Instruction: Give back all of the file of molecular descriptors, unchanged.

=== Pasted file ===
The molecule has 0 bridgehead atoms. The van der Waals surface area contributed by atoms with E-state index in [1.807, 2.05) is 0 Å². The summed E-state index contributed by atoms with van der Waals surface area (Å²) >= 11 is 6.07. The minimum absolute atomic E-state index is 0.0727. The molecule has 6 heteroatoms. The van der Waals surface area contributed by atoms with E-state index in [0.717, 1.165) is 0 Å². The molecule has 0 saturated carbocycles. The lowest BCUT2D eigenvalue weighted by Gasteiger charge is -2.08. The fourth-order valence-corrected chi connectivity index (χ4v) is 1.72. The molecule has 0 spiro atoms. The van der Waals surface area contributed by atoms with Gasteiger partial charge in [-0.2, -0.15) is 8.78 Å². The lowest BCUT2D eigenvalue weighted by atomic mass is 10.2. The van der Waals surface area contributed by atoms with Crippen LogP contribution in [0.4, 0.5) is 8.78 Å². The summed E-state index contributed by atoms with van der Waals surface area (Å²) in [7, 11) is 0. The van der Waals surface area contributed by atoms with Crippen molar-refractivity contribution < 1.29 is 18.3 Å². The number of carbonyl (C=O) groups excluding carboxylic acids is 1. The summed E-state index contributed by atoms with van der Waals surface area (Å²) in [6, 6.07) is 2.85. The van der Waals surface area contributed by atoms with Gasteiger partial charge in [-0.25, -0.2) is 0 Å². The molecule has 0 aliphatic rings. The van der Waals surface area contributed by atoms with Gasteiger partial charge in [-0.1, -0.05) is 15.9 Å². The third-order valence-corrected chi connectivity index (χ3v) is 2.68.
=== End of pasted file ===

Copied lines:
The molecule has 0 bridgehead atoms. The van der Waals surface area contributed by atoms with E-state index in [1.807, 2.05) is 0 Å². The summed E-state index contributed by atoms with van der Waals surface area (Å²) >= 11 is 6.07. The minimum absolute atomic E-state index is 0.0727. The molecule has 6 heteroatoms. The van der Waals surface area contributed by atoms with E-state index in [0.717, 1.165) is 0 Å². The molecule has 0 saturated carbocycles. The lowest BCUT2D eigenvalue weighted by Gasteiger charge is -2.08. The fourth-order valence-corrected chi connectivity index (χ4v) is 1.72. The molecule has 0 spiro atoms. The van der Waals surface area contributed by atoms with Gasteiger partial charge in [-0.2, -0.15) is 8.78 Å². The lowest BCUT2D eigenvalue weighted by atomic mass is 10.2. The van der Waals surface area contributed by atoms with Crippen LogP contribution in [0.4, 0.5) is 8.78 Å². The summed E-state index contributed by atoms with van der Waals surface area (Å²) in [7, 11) is 0. The van der Waals surface area contributed by atoms with Crippen molar-refractivity contribution < 1.29 is 18.3 Å². The number of carbonyl (C=O) groups excluding carboxylic acids is 1. The summed E-state index contributed by atoms with van der Waals surface area (Å²) in [6, 6.07) is 2.85. The van der Waals surface area contributed by atoms with Gasteiger partial charge in [-0.25, -0.2) is 0 Å². The molecule has 0 aliphatic rings. The van der Waals surface area contributed by atoms with Gasteiger partial charge in [-0.1, -0.05) is 15.9 Å². The third-order valence-corrected chi connectivity index (χ3v) is 2.68.